ur-stargaziing asked: Hey! Just saw this bit of the Whitman's Song of the open road, hope you don't mind if I ask this silly question about it, I'm studying it in American Litterature, but I don't get who Walt is referring to when he talks about the Companions? Do you? Thanks for any answer!! xx
Thanks for asking!
From what I can understand, Whitman is attempting to relate himself (the great “I” of Leaves of Grass) to these unnamed “companions.” The French word Allons gives the idea that Whitman is asking for the reader to chase after these epic travelers and follow them in their path through life. He goes on to describe all the great things they have achieved, and praises their masculinity, femininity, seemingly fearless proximity to death.
My understanding is that these Great Companions are Whitman’s version of the Greek heroes of old: they are the penultimate achievers and explorers of humankind and should be models for our own lives. At the same time, due to his being influenced by the Transcendentalist movement (specifically Ralph Waldo Emerson), it is not too crazy to assume that Whitman believes that these Great Companions inhabit us just as we inhabit them.
That is my two cents on the passage, at least.
ihatethelettuce asked: i don't know who runs this, but you should come back and keep running it.
Unfortunately, the person who mainly ran it had to pass over responsibility to the rest of us lazy folks. I’ll get on posting some new stuff here soon, though! I promise. I’ll open up submissions as well.
”If anything is sacred, the human body is sacred.” —Walt Whitman
Closer yet I approach you;
What thought you have of me, I had as much of you—I laid in my stores in advance;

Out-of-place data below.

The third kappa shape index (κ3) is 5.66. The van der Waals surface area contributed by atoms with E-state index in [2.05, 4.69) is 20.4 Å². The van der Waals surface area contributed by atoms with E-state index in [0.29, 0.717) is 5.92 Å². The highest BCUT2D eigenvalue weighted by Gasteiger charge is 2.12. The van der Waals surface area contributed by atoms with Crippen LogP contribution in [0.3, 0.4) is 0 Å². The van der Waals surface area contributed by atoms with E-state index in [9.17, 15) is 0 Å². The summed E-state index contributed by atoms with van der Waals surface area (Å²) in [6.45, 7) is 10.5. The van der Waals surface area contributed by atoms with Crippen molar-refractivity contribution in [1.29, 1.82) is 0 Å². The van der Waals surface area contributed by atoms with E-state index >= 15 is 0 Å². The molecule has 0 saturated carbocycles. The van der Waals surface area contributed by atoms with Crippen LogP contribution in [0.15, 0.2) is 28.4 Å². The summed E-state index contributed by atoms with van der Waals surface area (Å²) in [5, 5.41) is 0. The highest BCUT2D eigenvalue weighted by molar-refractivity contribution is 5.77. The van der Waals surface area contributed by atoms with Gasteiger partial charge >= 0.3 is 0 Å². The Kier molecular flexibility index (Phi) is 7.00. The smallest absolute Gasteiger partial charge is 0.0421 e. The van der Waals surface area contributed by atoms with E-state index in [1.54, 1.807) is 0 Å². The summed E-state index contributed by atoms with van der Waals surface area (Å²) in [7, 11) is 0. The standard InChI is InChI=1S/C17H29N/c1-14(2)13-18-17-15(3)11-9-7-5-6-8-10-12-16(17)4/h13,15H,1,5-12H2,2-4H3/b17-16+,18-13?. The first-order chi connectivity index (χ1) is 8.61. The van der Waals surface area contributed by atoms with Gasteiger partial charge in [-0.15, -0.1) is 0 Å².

I consider’d long and seriously of you before you were born.
Who was to know what should come home to me?
Who knows but I am enjoying this?
Who knows but I am as good as looking at you now, for all you cannot see me?
It is not you alone, nor I alone;
Not a few races, nor a few generations, nor a few centuries;
It is that each came, or comes, or shall come, from its due emission,
From the general centre of all, and forming a part of all:
Everything indicates—the smallest does, and the largest does;
A necessary film envelopes all, and envelopes the Soul for a proper time.
—from "Crossing Brooklyn Ferry"
"I too felt the curious abrupt questionings stir within me,
In the day, among crowds of people, sometimes they came upon me,
In my walks home late at night, or as I lay in my bed, they came upon me."
from "Crossing Brooklyn Ferry"
"Dazzling and tremendous how quick the sun-rise would kill me, if I could not now and always send sun-rise out of me."
Walt Whitman - Leaves of Grass
"…I learned from Whitman that the poem is a temple–or a green field—a place to enter, and in which to feel. Only in a secondary way is it an intellectual thing—an artifact, a moment of seemly and robust wordiness—wonderful as that part of it is. I learned that the poem was made not just to exist, but to speak—to be company. It was everything that was needed, when everything was needed."
on poetry (via lademarche
"I too with my soul and body,
We, a curious trio, picking, wandering on our way,
Through these shores, amid the shadows, with the apparitions pressing, Pioneers! O
Walt Whitman, from “Pioneers! O Pioneers!
” (via proustitute